The show must go on, but don't let audience see you sweat


You have probably heard the phrase "whatever can go wrong, will go wrong." Well, it's no different on the dance floor.

One must be very creative fixing most of these problems on the spot because the spotlight is on and the show must go on.

I thought you might enjoy some of the real-life mishaps or situations that have occurred with some of my dancers and how they recovered.

Sondra Ammeen and I were at a competition and in line to begin. The announcers stated the next dance was a mambo.

Sondra looked at me with panic on her face and said, "I've never done a Mambo!"

I have to say we faked it pretty well - she just followed and made it happen.

Judi Kestenbaum was getting ready to go out on the dance floor, but her dress would not stay up. We grabbed some of the crystal bead decorations hanging from poles nearby and pinned them to the dress.

There might have been fewer decorations at the event, but her dress stayed on.

Lori Price wasn't so lucky. She was wearing a strapless bra that decided to relocate to her waist during the dance. Since she was dancing an all-around heat (four dances in a single heat), she just kept dancing and smiling as if nothing was happening.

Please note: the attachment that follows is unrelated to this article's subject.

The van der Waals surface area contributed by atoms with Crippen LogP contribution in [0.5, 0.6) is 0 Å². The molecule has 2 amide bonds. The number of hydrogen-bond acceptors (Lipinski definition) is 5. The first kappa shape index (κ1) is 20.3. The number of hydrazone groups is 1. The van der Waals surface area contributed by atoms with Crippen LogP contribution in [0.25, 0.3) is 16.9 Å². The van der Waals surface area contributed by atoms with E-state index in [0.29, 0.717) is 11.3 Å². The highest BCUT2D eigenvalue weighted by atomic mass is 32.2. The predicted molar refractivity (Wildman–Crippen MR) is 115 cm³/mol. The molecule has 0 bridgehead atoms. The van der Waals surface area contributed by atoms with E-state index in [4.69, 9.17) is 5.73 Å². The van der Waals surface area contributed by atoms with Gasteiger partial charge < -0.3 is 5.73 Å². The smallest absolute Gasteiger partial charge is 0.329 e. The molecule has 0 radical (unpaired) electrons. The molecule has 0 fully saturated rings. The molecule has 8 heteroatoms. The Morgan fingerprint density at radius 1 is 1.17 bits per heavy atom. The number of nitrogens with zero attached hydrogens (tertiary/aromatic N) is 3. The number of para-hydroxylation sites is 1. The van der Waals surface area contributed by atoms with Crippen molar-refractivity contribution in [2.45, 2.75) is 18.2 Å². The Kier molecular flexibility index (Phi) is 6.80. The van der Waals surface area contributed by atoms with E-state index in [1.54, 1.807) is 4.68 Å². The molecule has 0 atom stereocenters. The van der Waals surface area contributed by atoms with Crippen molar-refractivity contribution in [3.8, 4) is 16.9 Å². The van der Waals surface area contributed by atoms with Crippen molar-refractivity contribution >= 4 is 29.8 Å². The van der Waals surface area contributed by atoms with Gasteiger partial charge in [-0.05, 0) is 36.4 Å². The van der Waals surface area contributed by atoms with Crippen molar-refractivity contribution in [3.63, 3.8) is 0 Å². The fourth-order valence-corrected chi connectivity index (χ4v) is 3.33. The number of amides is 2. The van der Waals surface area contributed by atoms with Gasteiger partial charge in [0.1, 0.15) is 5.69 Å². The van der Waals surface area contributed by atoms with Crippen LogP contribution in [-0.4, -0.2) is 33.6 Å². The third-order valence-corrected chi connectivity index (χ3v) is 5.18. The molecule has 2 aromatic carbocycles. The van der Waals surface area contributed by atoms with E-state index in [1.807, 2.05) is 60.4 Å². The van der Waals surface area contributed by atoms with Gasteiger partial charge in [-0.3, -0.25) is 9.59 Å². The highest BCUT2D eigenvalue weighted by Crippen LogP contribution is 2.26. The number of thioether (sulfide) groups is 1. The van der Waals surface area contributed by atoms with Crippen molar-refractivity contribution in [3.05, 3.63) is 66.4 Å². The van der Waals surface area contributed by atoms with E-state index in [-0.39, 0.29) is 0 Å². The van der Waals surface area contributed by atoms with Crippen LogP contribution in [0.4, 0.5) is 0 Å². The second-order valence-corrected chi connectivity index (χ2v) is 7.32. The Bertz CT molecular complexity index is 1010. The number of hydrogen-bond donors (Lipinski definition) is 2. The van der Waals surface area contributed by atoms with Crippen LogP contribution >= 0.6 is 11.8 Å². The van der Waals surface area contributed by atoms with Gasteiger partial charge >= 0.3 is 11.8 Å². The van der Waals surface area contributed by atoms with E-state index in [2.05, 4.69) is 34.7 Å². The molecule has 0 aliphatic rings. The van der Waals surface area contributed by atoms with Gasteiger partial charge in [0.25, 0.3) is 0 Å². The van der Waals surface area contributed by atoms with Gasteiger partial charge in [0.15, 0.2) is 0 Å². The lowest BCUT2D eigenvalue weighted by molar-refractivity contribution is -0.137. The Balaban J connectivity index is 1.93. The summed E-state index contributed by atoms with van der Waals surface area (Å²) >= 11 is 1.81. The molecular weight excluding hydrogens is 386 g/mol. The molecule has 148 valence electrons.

Marcia Adair was competing and kept feeling pain in her heel. When she had a minute to come off the floor, she looked at her foot and her heel was bleeding.

Having to go right back on the floor, she grabbed napkins off the buffet table, stuffed them in her shoe and went back out on the floor - napkins sticking out and all!

Even when I performed in Broadway shows, it appeared to the audience that it was a perfect performance when, in fact, so many things went wrong. The right background set didn't come down, singers forgot the lyrics so cues were off, the band changed the timing, and numerous costumes came apart.

Because it is always live, one of the things we teach in dance performance is to be prepared for anything, and never let the audience see you sweat.

As all dancers and other performers know, there is much more going on behind the scenes than meets the eye.

Sandro Virag is a partner and instructor at Fred Astaire Dance Studios of Hilton Head, located in Bluffton at Seaquins Ballroom.

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